Will Ohio’s proposed fertilizer legislation solve the runoff problem?

Proposed legislation in Ohio would regulate when farmers can apply fertilizer to their fields

Proposed legislation in Ohio would regulate when farmers can apply fertilizer to their fields.

The Ohio General Assembly will vote next week on legislation that aims to address the problem of nutrient pollution, which was responsible for a massive algae bloom in Lake Erie that contaminated the drinking water of more than 400,000 Ohio residents this past August.

In short, the bill would ban application of fertilizer on land that is frozen, covered by snow, saturated with rain, or when the weather predicts a certain amount of rainfall. Those who violate the ban could face penalties of up to $10,000.

Policies that set rational ground rules for when farmers can apply fertilizer to their fields and that create real incentives to reduce nutrient pollution are important, but it’s going to take more than legislation to solve the runoff problem.

Engaging the private sector

We’ve found that an effective way to tackle this issue is to work directly with farmers, retailers and food companies to find solutions that are both economically and environmentally feasible.  Economic and market-driven signals can really take smart, sustainable practices to scale.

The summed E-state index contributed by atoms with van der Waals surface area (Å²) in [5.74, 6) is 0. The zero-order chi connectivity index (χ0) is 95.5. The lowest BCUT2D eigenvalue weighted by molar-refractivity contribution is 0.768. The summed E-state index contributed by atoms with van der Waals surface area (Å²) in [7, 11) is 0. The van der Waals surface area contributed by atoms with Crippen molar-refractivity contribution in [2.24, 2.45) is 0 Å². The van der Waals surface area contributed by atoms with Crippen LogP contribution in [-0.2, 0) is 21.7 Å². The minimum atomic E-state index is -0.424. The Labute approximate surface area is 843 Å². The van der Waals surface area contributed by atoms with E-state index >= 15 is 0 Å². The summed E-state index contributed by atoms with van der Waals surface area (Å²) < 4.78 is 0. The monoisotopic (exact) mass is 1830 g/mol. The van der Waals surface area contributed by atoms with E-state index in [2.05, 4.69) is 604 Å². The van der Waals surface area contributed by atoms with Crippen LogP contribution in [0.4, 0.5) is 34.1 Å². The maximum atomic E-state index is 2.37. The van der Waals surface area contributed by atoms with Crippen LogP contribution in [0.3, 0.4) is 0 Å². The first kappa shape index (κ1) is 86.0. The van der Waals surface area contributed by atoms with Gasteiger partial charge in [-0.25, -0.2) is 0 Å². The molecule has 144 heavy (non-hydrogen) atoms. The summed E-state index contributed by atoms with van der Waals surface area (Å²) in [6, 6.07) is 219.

That’s why at EDF, we work with the private sector to incorporate effective fertilizer optimization and soil health methods into corporate supply chain goals for sourcing sustainable grains. Tailoring nutrient management techniques to farmers’ individual needs can also help them to be more precise about their inputs. After all, farmers don’t want to send fertilizer downstream either. This will go a long way towards reducing runoff, without sacrificing yield.

Working with farmers

Here in Ohio, the state’s Corn Marketing Program and Small Grains Marketing Programs are supporting farmer networks and on-farm research to test out new practices that apply nutrients more efficiently. Farmers voluntarily conduct research on their fields to better understand how to achieve greater efficiencies in nutrient management, which ultimately means less runoff into Lake Erie.

As my colleague David Festa noted in a recent blog post, farmers can play a key role in protecting our nation’s waterways and drinking water.  It’s hard to argue with common sense regulations about when to apply fertilizer, but in order to have a real impact, farmers need to help inform policy decisions that protect their lands and meet the world’s growing demands for food production.

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